Thursday, 15 June 2017

Grassland Conservation Conference: book now

Stanley Bank
Image courtesy of A. Lyons
Great news from our friends at Edge Hill University - they are to host the inaugural Grassland Conservation Conference. Over to organiser Ashley Lyons:

"Following the successful Conservation Management and Research Conference hosted by Edge Hill University in 2014 they are pleased to announce that they will host the inaugural Grassland Conservation Conference (14th-15th August, 2017).

"The conference aims to overcome the major challenge of dissemination of applied ecological research to conservation practitioners by providing a platform for the development of collaboration and knowledge exchange between scientists and practitioners.

"Held over two days the Grassland Conservation Conference will feature oral presentations from academics, conservation practitioners and policy makers along with a poster session sponsored by the George Stapledon Memorial Trust and a series of parallel workshops and field visits.

"The call for abstracts is now open and there are a number of conference fee waiver bursaries available for students and those working for conservation organisations".

Monday, 12 June 2017

The Kerry BSBI event: a short report

The view from base camp
Earlier this month Irish botanists enjoyed one of the highlights of the year - the #KerryBSBIevent, organised by Rory Hodd of Rough Crew fame. 

He asked one of the participants, Jessica Hamilton, to write up a report about the event and here it is, illustrated by Jessica's photographs: 

"This day last week, the #KerryBSBIevent was coming to a close. 5 days full of breathtaking scenery, rare and not so rare botanical treats and great company in my home county - the Kingdom! [Ed.: Note for British readers: Jessica is a Kerrywoman, just in case you were wondering!] 

Oxyria digyna
"Each day saw participants splitting into smaller groups and tackling separate hectads. Over the five days I found myself at Lough Adoon, Glenteenassig, Inch and scaling Mt. Brandon for two of the five days. 

"Every day was so fulfilling in itself and very hard for me to pick a favourite but my favourite outings were probably those up to Mt. Brandon and getting to see an array of rare montane species and hepatic mats.

Saxifraga stellaris
"Some of those species included Oxyria digyna (Mountain sorrel), Sedum rosea (Roseroot), Alchemilla alpina (Alpine Lady’s-Mantle), Polystichum lonchitis (Holly Fern), Carex bigelowii (Stiff sedge), Ireland’s smallest tree - Salix herbacea (Dwarf Willow) and Persicaria vivipara (Alpine bistort). 

"Seeing Roseroot in the flesh was a special treat for me and we saw lots on the second day up Mt Brandon, a species like many of the others I had only previously read about or seen in pictures!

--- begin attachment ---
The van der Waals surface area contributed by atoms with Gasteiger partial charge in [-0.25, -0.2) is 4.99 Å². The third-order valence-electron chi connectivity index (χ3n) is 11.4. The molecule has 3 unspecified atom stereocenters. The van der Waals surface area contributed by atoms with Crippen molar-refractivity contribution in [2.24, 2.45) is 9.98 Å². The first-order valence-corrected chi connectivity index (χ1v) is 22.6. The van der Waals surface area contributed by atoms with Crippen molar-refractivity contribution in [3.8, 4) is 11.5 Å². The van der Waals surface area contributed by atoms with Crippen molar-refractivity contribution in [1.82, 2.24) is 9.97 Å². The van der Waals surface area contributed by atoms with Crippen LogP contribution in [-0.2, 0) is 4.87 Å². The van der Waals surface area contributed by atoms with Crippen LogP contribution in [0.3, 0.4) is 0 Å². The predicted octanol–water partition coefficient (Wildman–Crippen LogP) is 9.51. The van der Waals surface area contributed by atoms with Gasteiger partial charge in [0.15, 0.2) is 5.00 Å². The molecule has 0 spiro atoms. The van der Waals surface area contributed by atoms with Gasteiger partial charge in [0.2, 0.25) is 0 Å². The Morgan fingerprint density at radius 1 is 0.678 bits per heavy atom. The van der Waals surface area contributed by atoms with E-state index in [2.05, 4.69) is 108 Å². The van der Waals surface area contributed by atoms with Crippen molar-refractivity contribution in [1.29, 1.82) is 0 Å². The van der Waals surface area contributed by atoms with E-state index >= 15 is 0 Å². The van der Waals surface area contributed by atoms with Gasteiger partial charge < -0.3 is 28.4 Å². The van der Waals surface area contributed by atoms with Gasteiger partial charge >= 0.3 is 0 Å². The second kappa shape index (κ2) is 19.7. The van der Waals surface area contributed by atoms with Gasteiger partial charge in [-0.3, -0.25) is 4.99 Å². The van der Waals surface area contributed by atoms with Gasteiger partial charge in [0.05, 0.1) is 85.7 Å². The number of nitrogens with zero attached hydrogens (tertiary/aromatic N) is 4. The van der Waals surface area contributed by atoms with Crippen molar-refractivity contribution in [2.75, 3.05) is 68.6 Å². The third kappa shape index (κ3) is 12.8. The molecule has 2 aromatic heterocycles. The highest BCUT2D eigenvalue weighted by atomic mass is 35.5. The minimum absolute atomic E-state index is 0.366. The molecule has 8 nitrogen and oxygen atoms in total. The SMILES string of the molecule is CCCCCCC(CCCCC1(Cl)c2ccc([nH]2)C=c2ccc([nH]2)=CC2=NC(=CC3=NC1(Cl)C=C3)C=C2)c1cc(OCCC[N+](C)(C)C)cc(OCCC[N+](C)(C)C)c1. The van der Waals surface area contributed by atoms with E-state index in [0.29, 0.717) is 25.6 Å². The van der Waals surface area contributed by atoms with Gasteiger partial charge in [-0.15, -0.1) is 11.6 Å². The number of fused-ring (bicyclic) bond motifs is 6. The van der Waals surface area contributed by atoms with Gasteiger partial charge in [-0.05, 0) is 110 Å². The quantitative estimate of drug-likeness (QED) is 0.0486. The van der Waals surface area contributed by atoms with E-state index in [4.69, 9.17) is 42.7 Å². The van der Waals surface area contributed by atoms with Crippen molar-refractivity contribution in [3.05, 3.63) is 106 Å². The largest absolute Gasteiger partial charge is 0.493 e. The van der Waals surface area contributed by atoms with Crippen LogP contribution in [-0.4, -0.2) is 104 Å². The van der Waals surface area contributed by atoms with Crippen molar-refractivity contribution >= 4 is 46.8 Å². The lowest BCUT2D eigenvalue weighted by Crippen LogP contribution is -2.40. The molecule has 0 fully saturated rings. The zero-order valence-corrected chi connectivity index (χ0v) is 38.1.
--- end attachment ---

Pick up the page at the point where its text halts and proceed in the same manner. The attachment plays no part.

Saxifraga hirsuta
"Also up Mt Brandon, I became acquainted with three new species of saxifrage- Kidney (Saxifraga hirsuta), Starry (S. stellaris) & Irish (S. rosacea subsp. rosacea). 

"Lots of more common species were also seen up in the mountains with shelves of woodland species like lesser celandine, primrose, dog violet and woodrush still in flower.

"I was also very excited to see the gametophyte of the protected Killarney Fern as it was my first time ever seeing either generation of this special species. The location it was found was also a new elevation record for this species which made it even more special! 

"To top it all off, lots of lovely orchids were seen; my favourite however was Listera cordata, (Lesser Twayblade) – Ireland’s smallest Orchid and what an absolute little beauty it is! Thanks for Rory to pointing it out as it really is quite inconspicuous until you get your eye in!

Saxifraga rosacea subsp. rosacea
"Thankfully to top it all off, we were blessed with the weather and it was only the last two days when conditions deteriorated. 

"One such day was when descending Mt Brandon for the second time when our waterproofs were tested to their absolute limits!

"On the final day, we were also treated to an informative presentation by Marina Reneyn of the Kerry Natterjack toad project followed by a quick trip to see the toads and their breeding pools which was great. Another first for me and they were much smaller then I had imagined, especially the tiny toadlets!

Sedum rosea
"Overall this was an invaluable and unforgettable experience with so much learnt and many new friendships made; you really can’t beat first-hand knowledge and experience in the field!

"I know I’m speaking on everyone’s behalf when I say thanks to Maria and Rory for organizing such a great event! J ~ Jessica Hamilton"

Many thanks to Jessica for this account and for the fabulous photographs :-)